The new three story facility (see Figure 2) consisting of new laboratory and office space with a cleanroom complex will be at Hanscom Air Force Base, Bedford, Massachusetts. It will enable nearby MIT Lincoln Laboratory Advanced Technologies Division to apply and integrate advanced technology to meet national security challenges. Lincoln Laboratory (see iconic LL logo Figure 3 along with Hanscom logo) will install and calibrate the facility’s specialized microelectronics fabrication equipment.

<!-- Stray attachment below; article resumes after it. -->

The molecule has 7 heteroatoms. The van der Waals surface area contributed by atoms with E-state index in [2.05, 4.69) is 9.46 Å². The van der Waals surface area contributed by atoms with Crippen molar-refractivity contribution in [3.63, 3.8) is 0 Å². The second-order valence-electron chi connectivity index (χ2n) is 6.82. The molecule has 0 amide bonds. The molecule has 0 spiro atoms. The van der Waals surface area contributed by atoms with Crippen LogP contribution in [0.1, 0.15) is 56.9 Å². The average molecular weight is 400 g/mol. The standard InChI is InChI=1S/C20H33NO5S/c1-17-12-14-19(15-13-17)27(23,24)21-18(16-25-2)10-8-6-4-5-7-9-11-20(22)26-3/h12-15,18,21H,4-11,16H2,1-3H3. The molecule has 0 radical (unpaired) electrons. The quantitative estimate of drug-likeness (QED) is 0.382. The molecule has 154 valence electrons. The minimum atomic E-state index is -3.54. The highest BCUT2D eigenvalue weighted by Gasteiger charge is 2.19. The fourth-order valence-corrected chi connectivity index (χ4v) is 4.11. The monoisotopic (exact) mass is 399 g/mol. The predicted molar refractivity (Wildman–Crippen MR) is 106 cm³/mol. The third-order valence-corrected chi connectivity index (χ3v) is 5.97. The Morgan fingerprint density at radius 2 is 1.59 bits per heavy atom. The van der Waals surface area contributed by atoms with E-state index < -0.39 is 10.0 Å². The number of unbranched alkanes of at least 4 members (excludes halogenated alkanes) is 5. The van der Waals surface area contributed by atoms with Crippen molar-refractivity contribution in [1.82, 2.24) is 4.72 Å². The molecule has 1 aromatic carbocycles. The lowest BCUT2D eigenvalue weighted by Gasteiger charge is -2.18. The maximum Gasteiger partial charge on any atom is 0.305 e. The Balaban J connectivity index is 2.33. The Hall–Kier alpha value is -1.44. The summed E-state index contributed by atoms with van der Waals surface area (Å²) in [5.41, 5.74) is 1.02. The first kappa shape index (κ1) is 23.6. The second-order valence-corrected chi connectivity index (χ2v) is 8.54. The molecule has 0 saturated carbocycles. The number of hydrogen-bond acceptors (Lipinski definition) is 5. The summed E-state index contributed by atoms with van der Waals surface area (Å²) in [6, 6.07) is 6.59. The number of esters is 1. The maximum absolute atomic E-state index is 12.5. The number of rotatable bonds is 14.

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Figure 2 • Design Rendering of Advanced Compound Semiconductor Laboratory and Microelectronics Integration Facility at Hanscom AFB.

Hanscom has a long history with critical milestones dating back to early years of WWII. It provided training for fighter squadrons, a radar test site for MIT’s Radiation Laboratory, Air Force Cambridge Research Laboratories (AFCRL), start of Lincoln Labs, Semi-Automatic Ground Environment (SAGE), Electronic Systems Division (ESD), and most recently became part of the Air Force Life Cycle Management Center at Wright-Patterson AFB, Ohio. Interestingly the B-25D Mitchell bomber that crashed between the 79th and 80th floors of the Empire State Building in thick fog on 28 July 1945 killing 14, had taken off from Hanscom.

Integration Facility at Hanscom AFB.